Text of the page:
A letter bomb exploded at the Paris offices of the International Monetary Fund on Thursday, injuring a secretary who suffered burns to her hands and face, police said.
Employees were evacuated from the building near the Arc de Triomphe monument in the heart of the capital "as a precaution" after the late morning explosion, a police source said.
IMF chief Christine Lagarde condemned it as a "cowardly act of violence".
She reaffirmed "the IMF's resolve to continue our work in line with our mandate", according to a statement issued by her office.
"We are working closely with the French authorities to investigate this incident and ensure the safety of our staff."
French President Francois Hollande called it an "attack", saying it showed that "we are still targeted."
The victim, a secretary for an unnamed senior manager, suffered light burns from the blast which might have been caused by a firework, a police source told AFP, asking not to be named.
Armed police and soldiers were seen securing the area around the IMF offices.
France has been the victim of a series of deadly attacks by Islamic extremists since 2015.
Although no link has been established at this stage, a Greek far-left group claimed Thursday that it had sent a parcel bomb to the German finance ministry in Berlin, more than six years after waging a similar campaign targeting European officials.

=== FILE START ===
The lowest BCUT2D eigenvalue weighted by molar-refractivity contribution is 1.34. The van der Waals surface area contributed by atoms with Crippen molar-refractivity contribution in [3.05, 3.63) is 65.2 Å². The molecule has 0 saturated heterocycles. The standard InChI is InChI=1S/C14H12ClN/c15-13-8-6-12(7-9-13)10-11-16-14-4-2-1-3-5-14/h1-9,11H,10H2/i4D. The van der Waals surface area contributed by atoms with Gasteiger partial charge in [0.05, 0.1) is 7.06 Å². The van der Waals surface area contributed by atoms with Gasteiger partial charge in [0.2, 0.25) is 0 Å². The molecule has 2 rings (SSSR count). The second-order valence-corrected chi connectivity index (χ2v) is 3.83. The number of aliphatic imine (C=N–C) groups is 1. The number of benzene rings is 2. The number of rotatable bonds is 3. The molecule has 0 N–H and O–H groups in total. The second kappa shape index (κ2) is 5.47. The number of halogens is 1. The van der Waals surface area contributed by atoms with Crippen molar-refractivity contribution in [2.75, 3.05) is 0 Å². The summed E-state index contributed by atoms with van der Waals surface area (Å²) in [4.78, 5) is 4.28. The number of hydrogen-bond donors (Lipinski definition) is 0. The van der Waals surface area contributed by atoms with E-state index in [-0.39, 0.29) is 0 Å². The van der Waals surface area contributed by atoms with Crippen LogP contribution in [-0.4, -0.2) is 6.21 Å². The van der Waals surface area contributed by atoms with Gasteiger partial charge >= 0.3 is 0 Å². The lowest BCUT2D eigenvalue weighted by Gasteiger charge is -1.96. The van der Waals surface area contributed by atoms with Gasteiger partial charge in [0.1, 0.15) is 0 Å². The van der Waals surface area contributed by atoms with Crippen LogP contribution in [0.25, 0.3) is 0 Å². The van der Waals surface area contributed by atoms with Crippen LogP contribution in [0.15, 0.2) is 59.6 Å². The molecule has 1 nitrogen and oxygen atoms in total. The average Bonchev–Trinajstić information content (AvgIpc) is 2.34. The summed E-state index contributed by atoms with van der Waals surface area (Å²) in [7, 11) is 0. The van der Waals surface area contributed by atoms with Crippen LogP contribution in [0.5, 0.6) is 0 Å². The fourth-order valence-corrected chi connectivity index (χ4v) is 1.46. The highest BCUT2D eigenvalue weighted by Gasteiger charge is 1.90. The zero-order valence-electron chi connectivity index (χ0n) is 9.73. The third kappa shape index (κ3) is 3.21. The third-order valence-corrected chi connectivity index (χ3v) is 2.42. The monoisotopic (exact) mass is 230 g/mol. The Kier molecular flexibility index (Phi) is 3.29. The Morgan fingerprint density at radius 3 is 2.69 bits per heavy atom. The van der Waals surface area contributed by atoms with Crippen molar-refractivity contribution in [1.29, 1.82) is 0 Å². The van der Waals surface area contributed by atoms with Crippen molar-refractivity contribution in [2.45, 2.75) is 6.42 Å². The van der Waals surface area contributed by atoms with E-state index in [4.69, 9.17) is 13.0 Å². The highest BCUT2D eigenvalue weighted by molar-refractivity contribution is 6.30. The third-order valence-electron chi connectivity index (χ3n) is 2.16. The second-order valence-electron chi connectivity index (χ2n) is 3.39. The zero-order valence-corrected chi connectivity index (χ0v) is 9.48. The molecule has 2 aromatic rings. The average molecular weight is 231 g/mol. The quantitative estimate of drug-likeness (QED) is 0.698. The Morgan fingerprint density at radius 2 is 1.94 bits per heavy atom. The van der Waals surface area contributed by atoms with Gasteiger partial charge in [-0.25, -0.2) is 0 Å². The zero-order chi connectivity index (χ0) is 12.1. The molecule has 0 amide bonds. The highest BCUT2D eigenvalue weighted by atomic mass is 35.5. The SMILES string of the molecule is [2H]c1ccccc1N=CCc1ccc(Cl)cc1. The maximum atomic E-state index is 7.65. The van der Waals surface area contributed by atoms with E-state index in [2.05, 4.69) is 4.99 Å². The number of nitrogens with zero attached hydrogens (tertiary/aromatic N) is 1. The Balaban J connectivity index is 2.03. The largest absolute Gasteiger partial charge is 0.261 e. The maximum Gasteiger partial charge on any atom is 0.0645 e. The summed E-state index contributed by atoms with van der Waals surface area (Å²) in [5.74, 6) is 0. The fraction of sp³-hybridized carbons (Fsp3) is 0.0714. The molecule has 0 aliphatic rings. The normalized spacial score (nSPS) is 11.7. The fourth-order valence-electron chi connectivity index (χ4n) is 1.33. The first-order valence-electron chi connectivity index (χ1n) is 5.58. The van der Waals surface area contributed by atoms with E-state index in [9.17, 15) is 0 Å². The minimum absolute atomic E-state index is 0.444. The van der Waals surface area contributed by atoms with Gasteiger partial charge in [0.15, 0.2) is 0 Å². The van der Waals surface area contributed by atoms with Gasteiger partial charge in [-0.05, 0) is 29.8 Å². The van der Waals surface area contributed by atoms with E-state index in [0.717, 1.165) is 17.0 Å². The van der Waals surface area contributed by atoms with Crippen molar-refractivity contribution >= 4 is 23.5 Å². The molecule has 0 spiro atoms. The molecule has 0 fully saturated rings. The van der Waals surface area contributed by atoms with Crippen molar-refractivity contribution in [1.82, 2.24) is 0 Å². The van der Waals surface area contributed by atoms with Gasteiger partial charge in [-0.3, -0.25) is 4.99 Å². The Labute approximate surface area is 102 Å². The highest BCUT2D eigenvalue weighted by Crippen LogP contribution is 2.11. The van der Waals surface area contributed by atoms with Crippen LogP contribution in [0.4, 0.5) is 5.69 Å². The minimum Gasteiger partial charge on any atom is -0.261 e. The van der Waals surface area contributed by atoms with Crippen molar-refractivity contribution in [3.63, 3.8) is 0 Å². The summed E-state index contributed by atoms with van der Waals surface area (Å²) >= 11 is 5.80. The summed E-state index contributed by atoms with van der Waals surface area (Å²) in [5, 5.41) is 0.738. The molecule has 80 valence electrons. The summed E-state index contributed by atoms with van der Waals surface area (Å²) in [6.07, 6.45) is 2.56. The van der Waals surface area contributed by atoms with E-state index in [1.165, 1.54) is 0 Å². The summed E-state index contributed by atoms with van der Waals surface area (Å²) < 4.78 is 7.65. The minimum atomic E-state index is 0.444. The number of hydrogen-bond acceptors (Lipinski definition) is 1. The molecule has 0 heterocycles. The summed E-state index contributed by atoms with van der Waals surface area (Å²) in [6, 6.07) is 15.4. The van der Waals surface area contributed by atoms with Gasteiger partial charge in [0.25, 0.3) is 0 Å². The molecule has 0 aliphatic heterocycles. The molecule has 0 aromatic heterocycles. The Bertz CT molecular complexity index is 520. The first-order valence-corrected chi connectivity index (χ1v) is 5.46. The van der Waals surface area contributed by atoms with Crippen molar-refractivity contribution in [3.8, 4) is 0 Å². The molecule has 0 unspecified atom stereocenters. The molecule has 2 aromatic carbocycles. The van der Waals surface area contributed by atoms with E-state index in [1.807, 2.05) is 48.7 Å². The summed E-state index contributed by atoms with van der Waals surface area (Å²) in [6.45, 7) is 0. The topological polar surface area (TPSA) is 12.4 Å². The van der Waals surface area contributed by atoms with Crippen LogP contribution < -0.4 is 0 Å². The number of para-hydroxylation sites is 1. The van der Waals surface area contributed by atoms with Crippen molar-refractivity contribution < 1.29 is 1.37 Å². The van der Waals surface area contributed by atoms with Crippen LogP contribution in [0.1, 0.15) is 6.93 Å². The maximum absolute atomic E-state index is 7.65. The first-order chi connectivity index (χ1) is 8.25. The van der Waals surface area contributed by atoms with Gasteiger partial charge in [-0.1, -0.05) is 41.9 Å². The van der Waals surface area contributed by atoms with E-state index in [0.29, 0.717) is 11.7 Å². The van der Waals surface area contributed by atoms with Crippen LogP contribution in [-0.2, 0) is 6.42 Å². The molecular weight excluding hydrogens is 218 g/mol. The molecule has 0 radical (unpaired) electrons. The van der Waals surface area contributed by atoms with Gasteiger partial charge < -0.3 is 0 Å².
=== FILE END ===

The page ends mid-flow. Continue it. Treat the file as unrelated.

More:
- Claim by 'Conspiracy of Fire' -
The Conspiracy of Fire Nuclei group admitted responsibility in a statement posted on an anti-establishment website, but only mentioned Finance Minister Wolfgang Schaeuble's office as a target.
German police said they had discovered the "explosive" package at Schaeuble's office on Wednesday, a day before he was due to host his new US counterpart Steven Mnuchin.
Conspiracy of Fire Nuclei, listed as a terrorist organisation by the United States, in 2010 sent letter bombs to foreign embassies in Greece and to three European leaders -- then European Commission chairman Jose Manuel Barroso, German Chancellor Angela Merkel and then Italian prime minister Silvio Berlusconi.
A Greek police source said the claim was "most probably" authentic.
Germany and the IMF are blamed by many Greeks for imposing years of public sector cuts and reforms in exchange for bailout packages needed to prop up the recession-hit country.
Greece's interior ministry said authorities in both Greece and Germany were working together on the case.
A Greek police source said the package had a Greek stamp. The "sender" of the parcel was given as a deputy leader of the opposition New Democracy party -- along with his real address.